The Queen's annual Christmas broadcast message encourages viewers and listeners "to be thankful for the people who bring love and happiness into our own lives and to look for ways of spreading that love to others," despite the tragic events the world faced in 2015.
"It is true that the world has had to confront moments of darkness this year," the Queen said, although she did not give any specifics. "But the Gospel of John contains a verse of great hope often read at Christmas carol services: 'The light shines in the darkness. And the darkness has not overcome it.'"
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The annual message is pre-recorded each year and broadcast in many parts of the world.
This year, she used the Christmas tree as a theme throughout her speech.
"At this time of year, few sights evoke more feelings of cheer and goodwill than the twinkling lights of a Christmas tree," she began.
"Gathering around the tree gives us a chance to think about the year ahead," she continued. "It also allows us to reflect on the year that has passed, as we think of those who are far away or no longer with us."
But, she said, it is also a time to "remember all that we have to be thankful for."
'Joys of living a long life'
In particular, the Queen recalled last summer's 70th anniversary of the end of the Second World War as an occasion for gratitude.
"On VJ-Day, we honoured the remaining veterans of that terrible conflict ... as well as remembering the thousands who never returned."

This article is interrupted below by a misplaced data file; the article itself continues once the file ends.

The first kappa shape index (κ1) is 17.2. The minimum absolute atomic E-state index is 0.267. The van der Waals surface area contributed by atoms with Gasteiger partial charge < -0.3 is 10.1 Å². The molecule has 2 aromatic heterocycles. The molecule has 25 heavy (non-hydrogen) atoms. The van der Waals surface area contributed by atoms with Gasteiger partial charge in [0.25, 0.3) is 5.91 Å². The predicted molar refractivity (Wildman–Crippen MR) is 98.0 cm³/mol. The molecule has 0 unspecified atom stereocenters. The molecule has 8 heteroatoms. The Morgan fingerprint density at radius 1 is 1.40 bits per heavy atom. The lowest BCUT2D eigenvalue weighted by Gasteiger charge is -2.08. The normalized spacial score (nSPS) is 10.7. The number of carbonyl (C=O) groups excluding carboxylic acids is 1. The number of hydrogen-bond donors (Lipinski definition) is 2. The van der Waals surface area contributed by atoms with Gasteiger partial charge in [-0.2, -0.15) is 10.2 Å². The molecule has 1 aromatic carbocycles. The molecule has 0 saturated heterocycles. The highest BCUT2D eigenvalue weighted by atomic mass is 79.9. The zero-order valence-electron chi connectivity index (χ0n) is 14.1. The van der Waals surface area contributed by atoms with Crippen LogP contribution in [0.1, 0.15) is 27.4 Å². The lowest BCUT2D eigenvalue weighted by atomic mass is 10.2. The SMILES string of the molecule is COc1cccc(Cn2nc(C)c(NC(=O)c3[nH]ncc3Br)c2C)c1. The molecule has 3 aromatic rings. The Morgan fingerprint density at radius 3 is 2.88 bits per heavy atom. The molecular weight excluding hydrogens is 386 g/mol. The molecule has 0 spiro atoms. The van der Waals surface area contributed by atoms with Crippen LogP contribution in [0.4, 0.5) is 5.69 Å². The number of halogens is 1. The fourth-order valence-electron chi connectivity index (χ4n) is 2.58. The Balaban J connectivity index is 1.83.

The Queen said that her great-great-grandparents, Queen Victoria and Prince Albert, helped inspire the custom of decorating a tree for Christmas, noting that they chose to place an angel at the top to commemorate Christ's birth.
"Despite being displaced and persecuted throughout his short life, Christ's unchanging message was not one of revenge or violence, but simply that we should love one another," the Queen said. "Although it is not an easy message to follow, we shouldn't be discouraged."
The Queen also used the Christmas tree theme in reference to her youngest great-grandchild, Princess Charlotte, who was born in May.
"One of the joys of living a long life is watching one's children, then grandchildren, then great-grandchildren help decorate the Christmas tree," the 89-year-old monarch said. "And this year my family has a new member to join in the fun."
Royal Family takes in church service
For the Queen and the other members of the Royal Family, Christmas Day started with a church service amid the sprinkles of rain.
Prince Charles and his wife Camilla were among the royals attending the service at St. Mary Magdalene Church on the Sandringham estate as some 1,000 well-wishers marked the festivities, which included the National Anthem and several hymns.
Prince William and his wife, Kate, came as well, but they left George, 2, and seven-month-old Charlotte at home. Kate wore a green coat and hat and chatted with brother-in-law Prince Harry.
The Queen, her husband Prince Philip and senior members of the Royal Family plan to spend most of the day at her sprawling Sandringham estate in Norfolk, 175 kilometres north of London. There is usually a gala Christmas lunch for the royals after church, followed by a walk outside.